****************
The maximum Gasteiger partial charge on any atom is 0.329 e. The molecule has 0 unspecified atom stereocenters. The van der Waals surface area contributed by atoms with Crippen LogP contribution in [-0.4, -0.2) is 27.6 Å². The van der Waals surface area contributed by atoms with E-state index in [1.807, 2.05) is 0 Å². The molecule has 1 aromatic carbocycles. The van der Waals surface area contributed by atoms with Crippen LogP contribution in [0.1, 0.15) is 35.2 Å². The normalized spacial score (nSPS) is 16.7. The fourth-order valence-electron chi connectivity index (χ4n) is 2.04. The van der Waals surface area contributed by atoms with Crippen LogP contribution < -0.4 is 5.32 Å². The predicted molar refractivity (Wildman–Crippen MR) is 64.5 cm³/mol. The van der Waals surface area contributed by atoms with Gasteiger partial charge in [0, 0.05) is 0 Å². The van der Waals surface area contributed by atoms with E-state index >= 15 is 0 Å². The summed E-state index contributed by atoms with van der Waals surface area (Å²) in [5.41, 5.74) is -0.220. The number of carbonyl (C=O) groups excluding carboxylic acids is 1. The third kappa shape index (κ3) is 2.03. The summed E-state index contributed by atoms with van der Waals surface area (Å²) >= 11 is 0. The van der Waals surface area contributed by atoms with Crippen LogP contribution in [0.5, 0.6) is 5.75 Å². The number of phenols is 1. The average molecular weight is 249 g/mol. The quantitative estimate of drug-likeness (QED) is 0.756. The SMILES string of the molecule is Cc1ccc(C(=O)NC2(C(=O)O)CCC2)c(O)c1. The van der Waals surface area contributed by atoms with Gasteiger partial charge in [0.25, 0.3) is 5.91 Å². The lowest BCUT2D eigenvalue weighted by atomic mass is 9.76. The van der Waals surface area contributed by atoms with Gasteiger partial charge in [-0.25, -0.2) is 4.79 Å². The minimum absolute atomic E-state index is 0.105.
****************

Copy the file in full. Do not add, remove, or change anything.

The maximum Gasteiger partial charge on any atom is 0.329 e. The molecule has 0 unspecified atom stereocenters. The van der Waals surface area contributed by atoms with Crippen LogP contribution in [-0.4, -0.2) is 27.6 Å². The van der Waals surface area contributed by atoms with E-state index in [1.807, 2.05) is 0 Å². The molecule has 1 aromatic carbocycles. The van der Waals surface area contributed by atoms with Crippen LogP contribution in [0.1, 0.15) is 35.2 Å². The normalized spacial score (nSPS) is 16.7. The fourth-order valence-electron chi connectivity index (χ4n) is 2.04. The van der Waals surface area contributed by atoms with Crippen LogP contribution < -0.4 is 5.32 Å². The predicted molar refractivity (Wildman–Crippen MR) is 64.5 cm³/mol. The van der Waals surface area contributed by atoms with Gasteiger partial charge in [0, 0.05) is 0 Å². The van der Waals surface area contributed by atoms with E-state index >= 15 is 0 Å². The summed E-state index contributed by atoms with van der Waals surface area (Å²) in [5.41, 5.74) is -0.220. The number of carbonyl (C=O) groups excluding carboxylic acids is 1. The third kappa shape index (κ3) is 2.03. The summed E-state index contributed by atoms with van der Waals surface area (Å²) >= 11 is 0. The van der Waals surface area contributed by atoms with Crippen LogP contribution in [0.5, 0.6) is 5.75 Å². The number of phenols is 1. The average molecular weight is 249 g/mol. The quantitative estimate of drug-likeness (QED) is 0.756. The SMILES string of the molecule is Cc1ccc(C(=O)NC2(C(=O)O)CCC2)c(O)c1. The van der Waals surface area contributed by atoms with Gasteiger partial charge in [0.25, 0.3) is 5.91 Å². The lowest BCUT2D eigenvalue weighted by atomic mass is 9.76. The van der Waals surface area contributed by atoms with Gasteiger partial charge in [-0.25, -0.2) is 4.79 Å². The minimum absolute atomic E-state index is 0.105.